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Persona creation: why many marketers are taking the wrong approach

Marketers create personas to better understand their target audience and what it looks like. If marketers can understand potential buyer behaviors, and where they spend their time online, then content can be targeted more effectively.

However, as Centerline Digital’s John Lane explains in this interview with ClickZ, there are problems with the traditional approach to persona creation, and has therefore developed an alternative method.

Q: There is a lot of talk about the pros and cons of personas. What’s your take?

I feel that we as marketers use the following approach to creating and using personas:

  • Learn all you can about the audience you’d like to reach through primary and secondary research.
  • Consolidate the information into groups of common traits – averages – of the people you’re studying.

We then document the commonalities, and try to market to that ideal target customer. These personas are used in Powerpoint presentations, they’re referenced at the beginning of campaigns, but often that’s as far as it goes.

In my view, this front-loaded process wastes time and essentially means that marketers are spending less time putting things into practice and learning from them.

At Centerline, we absolutely believe in the need for personas but advocate an iterative approach.

Q. Which begs the question, “what’s an iterative approach to persona creation?”

Ha! Well, since you asked… taking an iterative approach to persona building means:

  • Learn “just enough” about the audience you want to reach to get started putting content into the market.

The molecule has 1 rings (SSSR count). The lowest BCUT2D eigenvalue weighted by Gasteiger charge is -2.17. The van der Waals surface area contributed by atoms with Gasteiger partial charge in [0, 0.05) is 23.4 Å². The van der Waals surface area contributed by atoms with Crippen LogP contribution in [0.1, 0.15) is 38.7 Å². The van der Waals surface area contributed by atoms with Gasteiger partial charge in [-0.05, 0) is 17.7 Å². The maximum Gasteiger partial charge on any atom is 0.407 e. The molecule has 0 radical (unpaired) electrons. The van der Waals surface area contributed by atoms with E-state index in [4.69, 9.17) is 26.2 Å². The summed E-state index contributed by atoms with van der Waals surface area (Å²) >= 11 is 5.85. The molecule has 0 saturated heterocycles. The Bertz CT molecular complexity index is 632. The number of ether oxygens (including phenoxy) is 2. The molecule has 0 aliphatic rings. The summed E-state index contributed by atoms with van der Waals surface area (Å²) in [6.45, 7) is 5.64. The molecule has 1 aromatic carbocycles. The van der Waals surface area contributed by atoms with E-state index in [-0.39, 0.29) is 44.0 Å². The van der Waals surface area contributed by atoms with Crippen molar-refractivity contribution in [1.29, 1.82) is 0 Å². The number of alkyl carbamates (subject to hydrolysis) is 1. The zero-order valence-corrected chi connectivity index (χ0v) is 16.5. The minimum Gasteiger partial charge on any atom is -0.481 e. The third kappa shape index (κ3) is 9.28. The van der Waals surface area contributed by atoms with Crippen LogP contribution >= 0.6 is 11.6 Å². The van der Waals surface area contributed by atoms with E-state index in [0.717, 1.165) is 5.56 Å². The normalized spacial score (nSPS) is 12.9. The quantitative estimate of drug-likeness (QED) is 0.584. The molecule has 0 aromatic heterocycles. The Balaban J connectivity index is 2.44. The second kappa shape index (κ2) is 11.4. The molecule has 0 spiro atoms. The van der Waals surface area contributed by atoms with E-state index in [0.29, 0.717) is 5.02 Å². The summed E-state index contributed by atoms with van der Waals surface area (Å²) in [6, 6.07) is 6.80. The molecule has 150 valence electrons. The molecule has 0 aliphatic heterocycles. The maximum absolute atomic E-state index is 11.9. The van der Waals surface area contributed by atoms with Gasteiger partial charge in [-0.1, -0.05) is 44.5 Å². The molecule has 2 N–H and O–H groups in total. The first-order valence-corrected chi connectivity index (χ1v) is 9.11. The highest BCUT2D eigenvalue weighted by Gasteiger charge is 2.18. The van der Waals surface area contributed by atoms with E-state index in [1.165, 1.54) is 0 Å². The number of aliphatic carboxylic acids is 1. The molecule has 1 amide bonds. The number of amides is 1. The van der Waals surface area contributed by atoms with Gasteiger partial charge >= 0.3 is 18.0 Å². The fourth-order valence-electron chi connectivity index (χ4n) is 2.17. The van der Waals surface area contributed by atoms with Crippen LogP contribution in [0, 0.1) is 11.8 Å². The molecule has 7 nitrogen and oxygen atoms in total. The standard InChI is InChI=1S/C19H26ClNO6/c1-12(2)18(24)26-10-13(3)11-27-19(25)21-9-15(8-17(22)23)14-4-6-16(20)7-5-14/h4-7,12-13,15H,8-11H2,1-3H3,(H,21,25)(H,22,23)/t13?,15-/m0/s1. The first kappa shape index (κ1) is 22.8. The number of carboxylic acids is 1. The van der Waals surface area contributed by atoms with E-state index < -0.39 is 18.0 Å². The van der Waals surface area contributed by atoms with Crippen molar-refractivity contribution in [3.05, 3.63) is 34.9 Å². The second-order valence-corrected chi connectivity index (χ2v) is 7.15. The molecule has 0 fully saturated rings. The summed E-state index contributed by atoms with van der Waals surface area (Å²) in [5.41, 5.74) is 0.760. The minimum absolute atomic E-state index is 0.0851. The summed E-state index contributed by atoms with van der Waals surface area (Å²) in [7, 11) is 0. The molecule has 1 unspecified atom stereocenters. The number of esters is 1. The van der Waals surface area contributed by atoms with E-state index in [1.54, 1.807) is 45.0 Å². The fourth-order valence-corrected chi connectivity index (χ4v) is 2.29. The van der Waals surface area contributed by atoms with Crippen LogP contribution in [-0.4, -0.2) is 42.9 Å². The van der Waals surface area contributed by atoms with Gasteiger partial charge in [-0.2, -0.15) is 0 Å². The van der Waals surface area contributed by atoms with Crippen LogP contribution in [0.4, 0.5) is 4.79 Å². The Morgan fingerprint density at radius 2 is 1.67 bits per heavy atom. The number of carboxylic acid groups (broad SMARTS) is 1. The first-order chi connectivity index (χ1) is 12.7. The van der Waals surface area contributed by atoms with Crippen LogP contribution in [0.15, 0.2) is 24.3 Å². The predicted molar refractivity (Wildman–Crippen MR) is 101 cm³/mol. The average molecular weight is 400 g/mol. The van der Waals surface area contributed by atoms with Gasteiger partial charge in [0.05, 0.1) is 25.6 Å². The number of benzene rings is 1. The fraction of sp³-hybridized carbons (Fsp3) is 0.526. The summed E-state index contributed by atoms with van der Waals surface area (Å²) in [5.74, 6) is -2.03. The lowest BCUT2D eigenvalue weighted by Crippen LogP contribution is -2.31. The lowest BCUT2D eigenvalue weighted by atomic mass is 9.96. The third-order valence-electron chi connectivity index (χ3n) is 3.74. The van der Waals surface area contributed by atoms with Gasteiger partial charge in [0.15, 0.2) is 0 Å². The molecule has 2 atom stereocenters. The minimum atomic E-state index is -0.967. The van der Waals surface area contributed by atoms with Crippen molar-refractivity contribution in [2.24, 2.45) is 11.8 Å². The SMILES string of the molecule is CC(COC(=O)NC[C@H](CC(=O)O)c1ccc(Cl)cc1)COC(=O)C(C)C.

• Don’t be reductive, aiming for “average of audience as ideal,” and instead document some of the individual aspects of audience members that may lead to very personal connections.
  • Document the things you want to find out about your personas through the act of marketing, rather than only including the things you know or assume.
  • Think of marketing as market research, in which every action and reaction is thought of as both a measure of marketing success, and research about your audience.
  • Fill out the details of personas based on the qualitative and quantitative actions taken by your audience.

I spoke about this at the recent AMA Annual Conference and you can find my presentation here.

Q. How frequently should you revisit and revise the personas?

We produced a webinar recently and asked the audience when they last revised their personas after initially creating them. The majority said either never or more than a year!

In my view it should never be more than three months before review. As a human and consumer, I’m constantly changing, and so are most people. Personas created before campaigns are not likely to retain their relevance for more than three months.

After a campaign launches, marketers should be immediately reviewing personas, looking at the data and asking whether it changes anything.

Q. How much do you need to know about your target audience before creating content for them?

I think it’s about quality of insight over quantity. You may need to know very little, as long as you are taking the approach that the act of marketing helps you learn more about that audience, if you’re looking.

Through the process of telling stories and seeing how the audience reacts to, shares, or takes action based on those stories (or they don’t), we’ll learn more about our audience than if we choose to study them without context.

I love learning as much as possible about the Observer Effect and the Heisenberg Uncertainty Principle, and thinking about that in regard to marketing and market research.

Understanding that by studying something (or someone) and taking actions in their “world” is going to change it (or them) can be a good thing.

It means, as a marketer, we’re understanding that studying people in a vacuum can’t possibly give us the understanding we really need to make a formative connection.